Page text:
P4 HBECs cultured in PneumaCult™-Ex Plus (A), PneumaCult™-Ex (B), and Bronchial Epithelial Growth Media (C) were characterized by flow cytometry to detect expression of the basal cell markers CD49f and CD271. HBECs cultured in PneumaCult™-Ex Plus (A) have a higher proportion of cells coexpressing CD49f and CD271, compared to those cultured in PneumaCult™-Ex (B) and Bronchial Epithelial Growth Media (C).

Figure 6. HBECs cultured in PneumaCult™-Ex Plus differentiate into a pseudostratified mucociliary epithelium at later passages with the use of PneumaCult™-ALI

P4 HBECs were seeded and passaged using PneumaCult™-Ex Plus, PneumaCult™-Ex, or Bronchial Epithelial Growth Media, followed by ALI differentiation at each passage (P5-8) with the use of PneumaCult™-ALI. The ALI cultures at 28 days post air-lift were fixed and stained with antibodies for cilia marker AC-tubulin (red) and the goblet cell marker Muc5AC (green). The nuclei are counterstained with DAPI (blue). All images were taken using a 20X objective.

Figure 7. Electrophysiological characterization of differentiated HBECs (P4) that were expanded in PneumaCult™-Ex Plus, PneumaCult™-Ex, and Bronchial Epithelial Growth Media

Transepithelial electrical resistance (TEER) (A) and representative characterization of the ion channel activities (B) for ALI cultures at 28 days post air-lift using HBECs expanded in PneumaCult™-Ex Plus, PneumaCult™-Ex, or Bronchial Epithelial Growth Media. Amiloride: ENaC inhibitor. IBMX and Forskolin: CFTR activators. Genistein: CFTR potentiator. CFTRinh-172: CFTR inhibitor. UTP: Calciumactivated Chloride channels (CaCCs) activator. All ALI differentiation cultures were performed using PneumaCult™-ALI.

Publications (13)

Physiological reports 2020 oct Effect of apical chloride concentration on the measurement of responses to CFTR modulation in airway epithelia cultured from nasal brushings. P. E. Bratcher et al.

Abstract

INTRODUCTION One method for assessing the in vitro response to CFTR-modulating compounds is by analysis of epithelial monolayers in an Ussing chamber, where the apical and basolateral surfaces are isolated and the potential difference, short-circuit current, and transepithelial resistance can be monitored. The effect of a chloride ion gradient across airway epithelia on transepithelial chloride transport and the magnitude of CFTR modulator efficacy were examined. METHODS CFTR-mediated changes in the potential difference and transepithelial currents of primary human nasal epithelial cell cultures were quantified in Ussing chambers with either symmetrical solutions or reduced chloride solutions in the apical chamber. CFTR activity in homozygous F508del CFTR epithelia was rescued by treatment with VX-661, C4/C18, 4-phenylbutyrate (4-PBA) for 24 hr at 37°C or by incubation at 29°C for 48 hr. RESULTS Imposing a chloride gradient increased CFTR-mediated and CaCC-mediated ion transport. Treatment of F508del CFTR homozygous cells with CFTR modulating compounds increased CFTR activity, which was significantly more evident in the presence of a chloride gradient. This observation was recapitulated with temperature-mediated F508del CFTR correction. CONCLUSIONS Imposing a chloride gradient during Ussing chamber measurements resulted in increased CFTR-mediated ion transport in expanded non-CF and F508del CFTR homozygous epithelia. In F508del CFTR homozygous epithelia, the magnitude of response to CFTR modulating compounds or low temperature was greater when assayed with a chloride gradient compared to symmetrical chloride, resulting in an apparent increase in measured efficacy. Future work may direct which methodologies utilized to quantify CFTR modulator response in vitro are most appropriate for the estimation of in vivo efficacy.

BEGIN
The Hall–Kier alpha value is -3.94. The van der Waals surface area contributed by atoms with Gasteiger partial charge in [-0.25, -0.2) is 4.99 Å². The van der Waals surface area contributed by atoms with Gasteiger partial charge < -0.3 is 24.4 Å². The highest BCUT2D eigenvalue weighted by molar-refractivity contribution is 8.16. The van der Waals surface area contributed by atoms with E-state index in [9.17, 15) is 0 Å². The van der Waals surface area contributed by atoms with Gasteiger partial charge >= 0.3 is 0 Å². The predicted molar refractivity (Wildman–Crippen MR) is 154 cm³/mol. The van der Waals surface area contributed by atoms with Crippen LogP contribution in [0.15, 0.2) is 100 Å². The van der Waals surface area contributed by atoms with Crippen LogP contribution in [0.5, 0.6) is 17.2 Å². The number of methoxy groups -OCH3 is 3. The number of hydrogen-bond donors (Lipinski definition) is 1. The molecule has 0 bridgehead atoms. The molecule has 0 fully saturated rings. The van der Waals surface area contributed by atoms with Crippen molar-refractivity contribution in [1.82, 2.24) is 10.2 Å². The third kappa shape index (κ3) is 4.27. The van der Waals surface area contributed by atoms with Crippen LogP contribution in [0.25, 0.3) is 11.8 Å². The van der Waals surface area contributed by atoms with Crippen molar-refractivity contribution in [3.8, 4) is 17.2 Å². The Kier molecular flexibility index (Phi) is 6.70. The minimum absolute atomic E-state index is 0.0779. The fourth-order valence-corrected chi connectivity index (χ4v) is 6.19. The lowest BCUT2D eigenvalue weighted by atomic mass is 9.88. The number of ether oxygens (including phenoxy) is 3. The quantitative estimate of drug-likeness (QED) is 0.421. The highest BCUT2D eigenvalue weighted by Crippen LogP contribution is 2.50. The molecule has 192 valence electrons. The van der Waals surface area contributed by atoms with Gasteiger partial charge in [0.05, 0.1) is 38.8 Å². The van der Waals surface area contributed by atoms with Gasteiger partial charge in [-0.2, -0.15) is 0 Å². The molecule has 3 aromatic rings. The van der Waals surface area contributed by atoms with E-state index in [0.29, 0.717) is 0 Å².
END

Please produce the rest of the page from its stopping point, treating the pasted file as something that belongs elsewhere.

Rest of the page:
Journal of clinical medicine 2020 nov A Revised Protocol for Culture of Airway Epithelial Cells as a Diagnostic Tool for Primary Ciliary Dyskinesia. J. L. Coles et al.
Abstract

Abstract

Air-liquid interface (ALI) culture of nasal epithelial cells is a valuable tool in the diagnosis and research of primary ciliary dyskinesia (PCD). Ex vivo samples often display secondary dyskinesia from cell damage during sampling, infection or inflammation confounding PCD diagnostic results. ALI culture enables regeneration of healthy cilia facilitating differentiation of primary from secondary ciliary dyskinesia. We describe a revised ALI culture method adopted from April 2018 across three collaborating PCD diagnostic sites, including current University Hospital Southampton COVID-19 risk mitigation measures, and present results. Two hundred and forty nasal epithelial cell samples were seeded for ALI culture and 199 (82.9{\%}) were ciliated. Fifty-four of 83 (63.9{\%}) ex vivo samples which were originally equivocal or insufficient provided diagnostic information following in vitro culture. Surplus basal epithelial cells from 181 nasal brushing samples were frozen in liquid nitrogen; 39 samples were ALI-cultured after cryostorage and all ciliated. The ciliary beat patterns of ex vivo samples (by high-speed video microscopy) were recapitulated, scanning electron microscopy demonstrated excellent ciliation, and cilia could be immuno-fluorescently labelled (anti-alpha-tubulin and anti-RSPH4a) in representative cases that were ALI-cultured after cryostorage. In summary, our ALI culture protocol provides high ciliation rates across three centres, minimising patient recall for repeat brushing biopsies and improving diagnostic certainty. Cryostorage of surplus diagnostic samples was successful, facilitating PCD research.
FASEB journal : official publication of the Federation of American Societies for Experimental Biology 2020 jun Recapitulating idiopathic pulmonary fibrosis related alveolar epithelial dysfunction in a human iPSC-derived air-liquid interface model. E. Schruf et al.
Abstract

Abstract